More sex abuse victims seek their share of Saint-Croix settlement
A proposed $18-million settlement to sexual abuse victims of the Saint-Croix congregation has opened a floodgate of new complaints from more alleged victims.
Once a very powerful Catholic order in Quebec, the congregation is under attack over growing accusations of sex abuse from men ranging in age from their 40s to 70s.
When the settlement was announced last month, about 80 former students had come forward with tales of sex abuse in several institutions, including College Notre-Dame in Cote-des-Neiges during the since the 1950s.
Many of the victims and alleged victims appeared in court Wednesday to inquire about their share of the settlement.
The Sainte-Croix, or Holy Cross, congregation has agreed to pay the settlement, recognizing that some teachers and school employees sexually abused an undisclosed number of students when they were children.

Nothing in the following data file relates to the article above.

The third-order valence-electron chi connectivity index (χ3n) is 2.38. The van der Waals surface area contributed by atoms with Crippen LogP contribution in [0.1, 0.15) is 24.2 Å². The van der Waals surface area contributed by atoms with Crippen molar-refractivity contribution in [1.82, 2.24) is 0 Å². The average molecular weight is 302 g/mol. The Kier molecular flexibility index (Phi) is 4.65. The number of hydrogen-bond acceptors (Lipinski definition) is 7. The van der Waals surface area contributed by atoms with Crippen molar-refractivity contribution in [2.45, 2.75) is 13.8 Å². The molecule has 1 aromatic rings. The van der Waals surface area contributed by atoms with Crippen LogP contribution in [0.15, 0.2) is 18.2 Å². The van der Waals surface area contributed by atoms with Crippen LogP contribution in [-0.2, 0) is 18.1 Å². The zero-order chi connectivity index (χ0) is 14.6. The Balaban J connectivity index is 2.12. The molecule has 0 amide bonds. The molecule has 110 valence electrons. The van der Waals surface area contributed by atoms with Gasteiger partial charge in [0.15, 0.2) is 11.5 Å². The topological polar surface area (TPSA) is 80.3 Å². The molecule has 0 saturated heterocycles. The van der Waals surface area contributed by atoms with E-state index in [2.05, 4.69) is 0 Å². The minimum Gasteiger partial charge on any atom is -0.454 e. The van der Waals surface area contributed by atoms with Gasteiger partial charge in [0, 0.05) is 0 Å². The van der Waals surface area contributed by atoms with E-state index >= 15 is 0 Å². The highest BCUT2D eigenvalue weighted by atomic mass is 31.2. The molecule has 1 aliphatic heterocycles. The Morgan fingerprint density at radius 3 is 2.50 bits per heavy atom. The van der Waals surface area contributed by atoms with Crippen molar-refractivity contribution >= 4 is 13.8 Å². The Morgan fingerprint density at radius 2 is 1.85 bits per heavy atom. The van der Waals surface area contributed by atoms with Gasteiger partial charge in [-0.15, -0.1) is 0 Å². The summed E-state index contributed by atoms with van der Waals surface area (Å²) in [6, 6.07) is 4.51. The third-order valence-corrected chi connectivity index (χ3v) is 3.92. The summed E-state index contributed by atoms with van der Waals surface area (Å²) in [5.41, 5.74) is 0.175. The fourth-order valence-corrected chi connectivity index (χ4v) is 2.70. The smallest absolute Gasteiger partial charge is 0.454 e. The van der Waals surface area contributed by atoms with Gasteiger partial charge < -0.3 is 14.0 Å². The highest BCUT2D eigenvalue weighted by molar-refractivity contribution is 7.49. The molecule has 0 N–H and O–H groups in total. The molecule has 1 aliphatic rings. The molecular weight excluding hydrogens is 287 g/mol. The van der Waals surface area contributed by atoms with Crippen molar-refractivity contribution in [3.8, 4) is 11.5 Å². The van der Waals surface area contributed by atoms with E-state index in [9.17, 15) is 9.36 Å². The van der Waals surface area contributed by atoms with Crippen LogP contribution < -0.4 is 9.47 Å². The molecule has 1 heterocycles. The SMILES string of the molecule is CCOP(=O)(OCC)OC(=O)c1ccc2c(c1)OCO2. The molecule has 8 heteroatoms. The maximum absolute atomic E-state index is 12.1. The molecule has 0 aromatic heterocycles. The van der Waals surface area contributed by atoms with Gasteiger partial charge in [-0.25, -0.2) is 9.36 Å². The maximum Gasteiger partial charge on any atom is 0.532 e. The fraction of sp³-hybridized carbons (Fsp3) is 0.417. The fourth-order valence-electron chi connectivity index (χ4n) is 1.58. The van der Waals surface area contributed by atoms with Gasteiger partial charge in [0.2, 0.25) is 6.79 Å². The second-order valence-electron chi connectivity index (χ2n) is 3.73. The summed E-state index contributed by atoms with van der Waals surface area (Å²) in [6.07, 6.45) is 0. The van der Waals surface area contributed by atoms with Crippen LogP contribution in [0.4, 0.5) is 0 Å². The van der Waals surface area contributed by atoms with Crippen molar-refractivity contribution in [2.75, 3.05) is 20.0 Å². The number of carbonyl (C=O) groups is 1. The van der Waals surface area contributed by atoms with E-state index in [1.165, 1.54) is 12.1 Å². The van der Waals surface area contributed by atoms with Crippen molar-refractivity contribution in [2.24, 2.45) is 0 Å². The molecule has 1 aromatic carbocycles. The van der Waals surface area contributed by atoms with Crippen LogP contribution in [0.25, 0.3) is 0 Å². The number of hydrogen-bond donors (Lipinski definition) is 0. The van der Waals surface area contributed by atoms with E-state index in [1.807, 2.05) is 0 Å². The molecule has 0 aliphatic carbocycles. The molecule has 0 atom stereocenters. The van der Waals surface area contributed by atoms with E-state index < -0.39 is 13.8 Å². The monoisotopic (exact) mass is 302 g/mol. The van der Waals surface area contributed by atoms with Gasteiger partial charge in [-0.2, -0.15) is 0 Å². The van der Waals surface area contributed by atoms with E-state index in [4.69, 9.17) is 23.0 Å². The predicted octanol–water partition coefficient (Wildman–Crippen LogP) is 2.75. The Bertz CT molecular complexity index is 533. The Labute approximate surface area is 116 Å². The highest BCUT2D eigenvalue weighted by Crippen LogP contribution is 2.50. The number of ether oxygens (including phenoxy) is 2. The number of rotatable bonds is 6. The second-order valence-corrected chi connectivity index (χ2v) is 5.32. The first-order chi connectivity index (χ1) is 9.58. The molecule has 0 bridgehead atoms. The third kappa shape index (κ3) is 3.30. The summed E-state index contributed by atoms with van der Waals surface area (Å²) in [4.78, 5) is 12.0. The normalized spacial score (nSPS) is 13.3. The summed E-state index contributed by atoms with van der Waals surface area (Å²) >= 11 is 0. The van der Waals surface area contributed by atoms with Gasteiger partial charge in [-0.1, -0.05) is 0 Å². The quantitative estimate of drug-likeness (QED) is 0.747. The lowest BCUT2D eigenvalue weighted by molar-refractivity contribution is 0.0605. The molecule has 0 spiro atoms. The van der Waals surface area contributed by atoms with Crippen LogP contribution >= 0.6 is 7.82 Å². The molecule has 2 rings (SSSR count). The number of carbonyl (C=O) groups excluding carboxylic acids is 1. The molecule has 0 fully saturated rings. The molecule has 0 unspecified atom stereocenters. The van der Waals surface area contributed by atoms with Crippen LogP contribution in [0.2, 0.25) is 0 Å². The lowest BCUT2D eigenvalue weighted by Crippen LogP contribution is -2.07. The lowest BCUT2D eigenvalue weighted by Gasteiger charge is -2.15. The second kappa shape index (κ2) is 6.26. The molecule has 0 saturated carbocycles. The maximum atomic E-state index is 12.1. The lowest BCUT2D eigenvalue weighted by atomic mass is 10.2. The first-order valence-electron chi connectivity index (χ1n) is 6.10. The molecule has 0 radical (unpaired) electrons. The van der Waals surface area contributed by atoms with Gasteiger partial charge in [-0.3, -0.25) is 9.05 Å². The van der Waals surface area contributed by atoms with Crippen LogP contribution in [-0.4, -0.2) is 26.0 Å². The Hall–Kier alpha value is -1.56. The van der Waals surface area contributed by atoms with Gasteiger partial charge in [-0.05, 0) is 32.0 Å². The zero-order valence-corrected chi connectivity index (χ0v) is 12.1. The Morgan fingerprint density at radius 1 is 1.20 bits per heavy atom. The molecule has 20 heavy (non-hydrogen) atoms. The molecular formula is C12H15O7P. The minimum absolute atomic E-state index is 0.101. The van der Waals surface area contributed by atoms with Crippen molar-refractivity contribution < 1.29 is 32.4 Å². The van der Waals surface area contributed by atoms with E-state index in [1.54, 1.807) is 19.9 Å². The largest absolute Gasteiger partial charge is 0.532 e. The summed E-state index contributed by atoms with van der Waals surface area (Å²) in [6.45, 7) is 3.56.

A judge is now ensuring the settlement is legal and respects everyone's rights.
"We've been working so hard and for so long. If we need a few weeks to make sure everything is settled correctly, well why not?" said one alleged victim who preferred to remain anonymous.
The number of victims has now mushroomed to 215 from 80, with lawyers fielding new calls every week.
Victims' lawyer Alain Arseneault said he suspects many more will never speak up.
"For one victim who speaks up, nine never will, usually because they're too ashamed," he said. That reluctance to come forward is one reason the court may ensure there's money left over for those who might change their minds and come forward later.
"The money won't change the facts," said lawyer Gilles Gareau. "It will just bring some comfort."
The congregation said it's eager to pay the settlement and move on.
I hope this settlement will be approved by the Superior Court," said Arseneault. "I'm very optimistic that the outcome will be positive for all the members and all the parties involved."